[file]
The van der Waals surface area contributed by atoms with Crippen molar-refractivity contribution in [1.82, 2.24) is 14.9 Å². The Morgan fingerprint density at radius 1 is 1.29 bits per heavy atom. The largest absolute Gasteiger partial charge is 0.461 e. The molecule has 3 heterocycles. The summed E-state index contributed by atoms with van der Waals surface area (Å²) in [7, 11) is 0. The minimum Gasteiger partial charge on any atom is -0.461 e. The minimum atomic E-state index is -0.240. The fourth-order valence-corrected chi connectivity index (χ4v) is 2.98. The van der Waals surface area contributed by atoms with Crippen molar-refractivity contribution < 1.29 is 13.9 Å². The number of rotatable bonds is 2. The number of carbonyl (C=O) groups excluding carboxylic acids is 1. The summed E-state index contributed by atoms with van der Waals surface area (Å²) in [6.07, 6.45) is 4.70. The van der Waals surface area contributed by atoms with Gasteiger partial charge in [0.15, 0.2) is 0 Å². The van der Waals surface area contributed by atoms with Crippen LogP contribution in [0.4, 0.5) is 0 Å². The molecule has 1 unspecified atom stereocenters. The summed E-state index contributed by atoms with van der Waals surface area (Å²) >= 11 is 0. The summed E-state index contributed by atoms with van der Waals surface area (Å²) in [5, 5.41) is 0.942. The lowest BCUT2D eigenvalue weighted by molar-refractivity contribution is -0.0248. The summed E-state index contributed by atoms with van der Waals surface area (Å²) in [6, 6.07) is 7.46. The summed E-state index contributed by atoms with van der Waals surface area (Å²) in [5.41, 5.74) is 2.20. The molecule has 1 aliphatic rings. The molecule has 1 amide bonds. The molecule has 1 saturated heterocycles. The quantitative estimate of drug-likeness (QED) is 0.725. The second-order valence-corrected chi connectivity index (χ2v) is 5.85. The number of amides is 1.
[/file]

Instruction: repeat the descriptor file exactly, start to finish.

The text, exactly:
The van der Waals surface area contributed by atoms with Crippen molar-refractivity contribution in [1.82, 2.24) is 14.9 Å². The Morgan fingerprint density at radius 1 is 1.29 bits per heavy atom. The largest absolute Gasteiger partial charge is 0.461 e. The molecule has 3 heterocycles. The summed E-state index contributed by atoms with van der Waals surface area (Å²) in [7, 11) is 0. The minimum Gasteiger partial charge on any atom is -0.461 e. The minimum atomic E-state index is -0.240. The fourth-order valence-corrected chi connectivity index (χ4v) is 2.98. The van der Waals surface area contributed by atoms with Crippen molar-refractivity contribution < 1.29 is 13.9 Å². The number of rotatable bonds is 2. The number of carbonyl (C=O) groups excluding carboxylic acids is 1. The summed E-state index contributed by atoms with van der Waals surface area (Å²) in [6.07, 6.45) is 4.70. The van der Waals surface area contributed by atoms with Gasteiger partial charge in [0.15, 0.2) is 0 Å². The van der Waals surface area contributed by atoms with Crippen LogP contribution in [0.4, 0.5) is 0 Å². The molecule has 1 unspecified atom stereocenters. The summed E-state index contributed by atoms with van der Waals surface area (Å²) >= 11 is 0. The summed E-state index contributed by atoms with van der Waals surface area (Å²) in [5, 5.41) is 0.942. The lowest BCUT2D eigenvalue weighted by molar-refractivity contribution is -0.0248. The summed E-state index contributed by atoms with van der Waals surface area (Å²) in [6, 6.07) is 7.46. The summed E-state index contributed by atoms with van der Waals surface area (Å²) in [5.41, 5.74) is 2.20. The molecule has 1 aliphatic rings. The molecule has 1 amide bonds. The molecule has 1 saturated heterocycles. The quantitative estimate of drug-likeness (QED) is 0.725. The second-order valence-corrected chi connectivity index (χ2v) is 5.85. The number of amides is 1.